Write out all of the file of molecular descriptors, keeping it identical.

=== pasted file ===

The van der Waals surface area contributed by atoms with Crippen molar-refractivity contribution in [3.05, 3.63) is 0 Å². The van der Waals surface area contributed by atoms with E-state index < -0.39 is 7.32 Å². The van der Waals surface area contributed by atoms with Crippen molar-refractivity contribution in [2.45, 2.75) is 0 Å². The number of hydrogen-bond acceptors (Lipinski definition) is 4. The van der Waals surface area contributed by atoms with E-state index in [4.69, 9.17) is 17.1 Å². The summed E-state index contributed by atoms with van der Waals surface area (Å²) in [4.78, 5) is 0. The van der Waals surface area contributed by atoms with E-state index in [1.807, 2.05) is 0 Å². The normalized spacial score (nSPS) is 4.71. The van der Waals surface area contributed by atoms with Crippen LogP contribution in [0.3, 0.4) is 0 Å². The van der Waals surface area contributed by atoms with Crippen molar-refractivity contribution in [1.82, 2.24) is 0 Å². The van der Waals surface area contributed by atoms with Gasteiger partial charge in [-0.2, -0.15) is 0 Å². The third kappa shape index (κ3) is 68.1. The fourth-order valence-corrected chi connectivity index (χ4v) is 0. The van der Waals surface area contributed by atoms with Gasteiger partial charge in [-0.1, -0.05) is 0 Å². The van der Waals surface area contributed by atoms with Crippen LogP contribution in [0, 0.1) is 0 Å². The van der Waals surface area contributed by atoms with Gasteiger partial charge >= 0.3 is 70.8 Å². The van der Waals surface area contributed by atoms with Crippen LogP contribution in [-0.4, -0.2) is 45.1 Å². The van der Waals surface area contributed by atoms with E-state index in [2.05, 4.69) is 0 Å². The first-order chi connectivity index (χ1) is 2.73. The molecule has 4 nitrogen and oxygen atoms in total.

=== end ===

The van der Waals surface area contributed by atoms with Crippen molar-refractivity contribution in [3.05, 3.63) is 0 Å². The van der Waals surface area contributed by atoms with E-state index < -0.39 is 7.32 Å². The van der Waals surface area contributed by atoms with Crippen molar-refractivity contribution in [2.45, 2.75) is 0 Å². The number of hydrogen-bond acceptors (Lipinski definition) is 4. The van der Waals surface area contributed by atoms with E-state index in [4.69, 9.17) is 17.1 Å². The summed E-state index contributed by atoms with van der Waals surface area (Å²) in [4.78, 5) is 0. The van der Waals surface area contributed by atoms with E-state index in [1.807, 2.05) is 0 Å². The normalized spacial score (nSPS) is 4.71. The van der Waals surface area contributed by atoms with Crippen LogP contribution in [0.3, 0.4) is 0 Å². The van der Waals surface area contributed by atoms with Crippen molar-refractivity contribution in [1.82, 2.24) is 0 Å². The van der Waals surface area contributed by atoms with Gasteiger partial charge in [-0.2, -0.15) is 0 Å². The third kappa shape index (κ3) is 68.1. The fourth-order valence-corrected chi connectivity index (χ4v) is 0. The van der Waals surface area contributed by atoms with Gasteiger partial charge in [-0.1, -0.05) is 0 Å². The van der Waals surface area contributed by atoms with Crippen LogP contribution in [0, 0.1) is 0 Å². The van der Waals surface area contributed by atoms with Gasteiger partial charge >= 0.3 is 70.8 Å². The van der Waals surface area contributed by atoms with Crippen LogP contribution in [-0.4, -0.2) is 45.1 Å². The van der Waals surface area contributed by atoms with E-state index in [2.05, 4.69) is 0 Å². The first-order chi connectivity index (χ1) is 2.73. The molecule has 4 nitrogen and oxygen atoms in total.